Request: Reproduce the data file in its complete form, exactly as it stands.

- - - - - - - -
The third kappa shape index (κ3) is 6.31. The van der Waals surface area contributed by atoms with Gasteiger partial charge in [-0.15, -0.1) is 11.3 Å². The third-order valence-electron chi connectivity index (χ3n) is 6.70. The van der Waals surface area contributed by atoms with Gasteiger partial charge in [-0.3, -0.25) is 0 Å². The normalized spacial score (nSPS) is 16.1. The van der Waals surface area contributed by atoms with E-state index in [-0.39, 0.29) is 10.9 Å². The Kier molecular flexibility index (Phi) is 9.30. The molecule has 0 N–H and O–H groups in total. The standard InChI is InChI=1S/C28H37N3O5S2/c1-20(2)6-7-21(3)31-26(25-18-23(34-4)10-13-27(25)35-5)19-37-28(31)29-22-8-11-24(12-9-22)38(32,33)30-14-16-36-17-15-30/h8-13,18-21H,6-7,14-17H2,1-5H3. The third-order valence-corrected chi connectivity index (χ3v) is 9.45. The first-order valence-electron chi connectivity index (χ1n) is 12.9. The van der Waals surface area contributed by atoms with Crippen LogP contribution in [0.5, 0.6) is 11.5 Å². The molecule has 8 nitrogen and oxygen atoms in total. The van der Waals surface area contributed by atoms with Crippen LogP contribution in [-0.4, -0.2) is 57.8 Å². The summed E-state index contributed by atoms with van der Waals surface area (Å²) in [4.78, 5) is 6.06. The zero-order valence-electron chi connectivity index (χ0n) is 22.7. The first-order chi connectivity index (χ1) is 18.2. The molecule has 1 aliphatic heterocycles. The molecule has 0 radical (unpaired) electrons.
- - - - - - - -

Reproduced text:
The third kappa shape index (κ3) is 6.31. The van der Waals surface area contributed by atoms with Gasteiger partial charge in [-0.15, -0.1) is 11.3 Å². The third-order valence-electron chi connectivity index (χ3n) is 6.70. The van der Waals surface area contributed by atoms with Gasteiger partial charge in [-0.3, -0.25) is 0 Å². The normalized spacial score (nSPS) is 16.1. The van der Waals surface area contributed by atoms with E-state index in [-0.39, 0.29) is 10.9 Å². The Kier molecular flexibility index (Phi) is 9.30. The molecule has 0 N–H and O–H groups in total. The standard InChI is InChI=1S/C28H37N3O5S2/c1-20(2)6-7-21(3)31-26(25-18-23(34-4)10-13-27(25)35-5)19-37-28(31)29-22-8-11-24(12-9-22)38(32,33)30-14-16-36-17-15-30/h8-13,18-21H,6-7,14-17H2,1-5H3. The third-order valence-corrected chi connectivity index (χ3v) is 9.45. The first-order valence-electron chi connectivity index (χ1n) is 12.9. The van der Waals surface area contributed by atoms with Crippen LogP contribution in [0.5, 0.6) is 11.5 Å². The molecule has 8 nitrogen and oxygen atoms in total. The van der Waals surface area contributed by atoms with Crippen LogP contribution in [-0.4, -0.2) is 57.8 Å². The summed E-state index contributed by atoms with van der Waals surface area (Å²) in [4.78, 5) is 6.06. The zero-order valence-electron chi connectivity index (χ0n) is 22.7. The first-order chi connectivity index (χ1) is 18.2. The molecule has 1 aliphatic heterocycles. The molecule has 0 radical (unpaired) electrons.